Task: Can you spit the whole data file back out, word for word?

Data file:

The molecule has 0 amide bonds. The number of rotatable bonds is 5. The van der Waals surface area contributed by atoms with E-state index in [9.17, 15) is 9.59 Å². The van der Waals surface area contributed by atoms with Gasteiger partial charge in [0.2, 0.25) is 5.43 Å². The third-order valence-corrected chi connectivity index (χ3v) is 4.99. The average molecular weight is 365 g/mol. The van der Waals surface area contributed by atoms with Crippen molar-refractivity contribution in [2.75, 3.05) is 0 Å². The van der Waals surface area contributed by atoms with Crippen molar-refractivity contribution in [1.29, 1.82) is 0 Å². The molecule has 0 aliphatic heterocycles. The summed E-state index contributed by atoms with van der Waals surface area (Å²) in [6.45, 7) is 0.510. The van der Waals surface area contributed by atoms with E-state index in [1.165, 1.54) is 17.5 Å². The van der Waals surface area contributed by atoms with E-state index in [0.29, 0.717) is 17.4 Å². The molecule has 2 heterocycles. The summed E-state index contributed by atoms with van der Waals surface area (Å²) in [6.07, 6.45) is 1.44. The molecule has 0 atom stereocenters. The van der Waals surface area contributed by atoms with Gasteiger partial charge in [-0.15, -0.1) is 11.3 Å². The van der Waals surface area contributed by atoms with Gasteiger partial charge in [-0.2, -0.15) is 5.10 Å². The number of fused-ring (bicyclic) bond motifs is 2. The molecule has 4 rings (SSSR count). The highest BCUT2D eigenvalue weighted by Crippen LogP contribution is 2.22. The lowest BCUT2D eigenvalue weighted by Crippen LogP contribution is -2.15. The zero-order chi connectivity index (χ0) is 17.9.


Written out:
The molecule has 0 amide bonds. The number of rotatable bonds is 5. The van der Waals surface area contributed by atoms with E-state index in [9.17, 15) is 9.59 Å². The van der Waals surface area contributed by atoms with Gasteiger partial charge in [0.2, 0.25) is 5.43 Å². The third-order valence-corrected chi connectivity index (χ3v) is 4.99. The average molecular weight is 365 g/mol. The van der Waals surface area contributed by atoms with Crippen molar-refractivity contribution in [2.75, 3.05) is 0 Å². The van der Waals surface area contributed by atoms with Crippen molar-refractivity contribution in [1.29, 1.82) is 0 Å². The molecule has 0 aliphatic heterocycles. The summed E-state index contributed by atoms with van der Waals surface area (Å²) in [6.45, 7) is 0.510. The van der Waals surface area contributed by atoms with E-state index in [1.165, 1.54) is 17.5 Å². The van der Waals surface area contributed by atoms with E-state index in [0.29, 0.717) is 17.4 Å². The molecule has 2 heterocycles. The summed E-state index contributed by atoms with van der Waals surface area (Å²) in [6.07, 6.45) is 1.44. The molecule has 0 atom stereocenters. The van der Waals surface area contributed by atoms with Gasteiger partial charge in [-0.15, -0.1) is 11.3 Å². The van der Waals surface area contributed by atoms with Gasteiger partial charge in [-0.2, -0.15) is 5.10 Å². The number of fused-ring (bicyclic) bond motifs is 2. The molecule has 4 rings (SSSR count). The highest BCUT2D eigenvalue weighted by Crippen LogP contribution is 2.22. The lowest BCUT2D eigenvalue weighted by Crippen LogP contribution is -2.15. The zero-order chi connectivity index (χ0) is 17.9.